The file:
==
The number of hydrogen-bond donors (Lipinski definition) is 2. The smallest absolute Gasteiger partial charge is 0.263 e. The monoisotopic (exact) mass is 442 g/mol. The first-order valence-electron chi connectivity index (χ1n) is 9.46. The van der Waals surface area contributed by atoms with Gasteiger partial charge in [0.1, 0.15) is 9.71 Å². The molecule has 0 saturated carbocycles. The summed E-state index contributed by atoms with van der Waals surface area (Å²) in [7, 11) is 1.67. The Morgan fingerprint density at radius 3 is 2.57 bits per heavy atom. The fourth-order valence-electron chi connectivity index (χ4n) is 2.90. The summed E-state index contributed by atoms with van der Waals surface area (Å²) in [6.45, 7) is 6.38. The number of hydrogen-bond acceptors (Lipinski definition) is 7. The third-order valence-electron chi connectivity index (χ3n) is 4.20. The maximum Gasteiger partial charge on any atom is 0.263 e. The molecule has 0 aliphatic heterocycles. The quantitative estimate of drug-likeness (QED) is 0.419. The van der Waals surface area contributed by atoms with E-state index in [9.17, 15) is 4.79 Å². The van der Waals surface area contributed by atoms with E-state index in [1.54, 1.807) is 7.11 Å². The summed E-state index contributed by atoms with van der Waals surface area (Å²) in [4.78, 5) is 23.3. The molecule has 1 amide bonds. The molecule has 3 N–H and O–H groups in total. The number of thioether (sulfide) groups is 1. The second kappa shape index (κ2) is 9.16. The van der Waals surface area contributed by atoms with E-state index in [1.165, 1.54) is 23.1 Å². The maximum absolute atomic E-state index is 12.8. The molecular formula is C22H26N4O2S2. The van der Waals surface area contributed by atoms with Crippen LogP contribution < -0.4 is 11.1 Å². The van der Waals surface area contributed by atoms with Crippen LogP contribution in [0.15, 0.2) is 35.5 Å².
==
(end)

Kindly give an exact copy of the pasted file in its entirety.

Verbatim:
The number of hydrogen-bond donors (Lipinski definition) is 2. The smallest absolute Gasteiger partial charge is 0.263 e. The monoisotopic (exact) mass is 442 g/mol. The first-order valence-electron chi connectivity index (χ1n) is 9.46. The van der Waals surface area contributed by atoms with Gasteiger partial charge in [0.1, 0.15) is 9.71 Å². The molecule has 0 saturated carbocycles. The summed E-state index contributed by atoms with van der Waals surface area (Å²) in [7, 11) is 1.67. The Morgan fingerprint density at radius 3 is 2.57 bits per heavy atom. The fourth-order valence-electron chi connectivity index (χ4n) is 2.90. The summed E-state index contributed by atoms with van der Waals surface area (Å²) in [6.45, 7) is 6.38. The number of hydrogen-bond acceptors (Lipinski definition) is 7. The third-order valence-electron chi connectivity index (χ3n) is 4.20. The maximum Gasteiger partial charge on any atom is 0.263 e. The molecule has 0 aliphatic heterocycles. The quantitative estimate of drug-likeness (QED) is 0.419. The van der Waals surface area contributed by atoms with E-state index in [9.17, 15) is 4.79 Å². The van der Waals surface area contributed by atoms with E-state index in [1.54, 1.807) is 7.11 Å². The summed E-state index contributed by atoms with van der Waals surface area (Å²) in [4.78, 5) is 23.3. The molecule has 1 amide bonds. The molecule has 3 N–H and O–H groups in total. The number of thioether (sulfide) groups is 1. The second kappa shape index (κ2) is 9.16. The van der Waals surface area contributed by atoms with E-state index in [1.165, 1.54) is 23.1 Å². The maximum absolute atomic E-state index is 12.8. The molecular formula is C22H26N4O2S2. The van der Waals surface area contributed by atoms with Crippen LogP contribution < -0.4 is 11.1 Å². The van der Waals surface area contributed by atoms with Crippen LogP contribution in [0.15, 0.2) is 35.5 Å².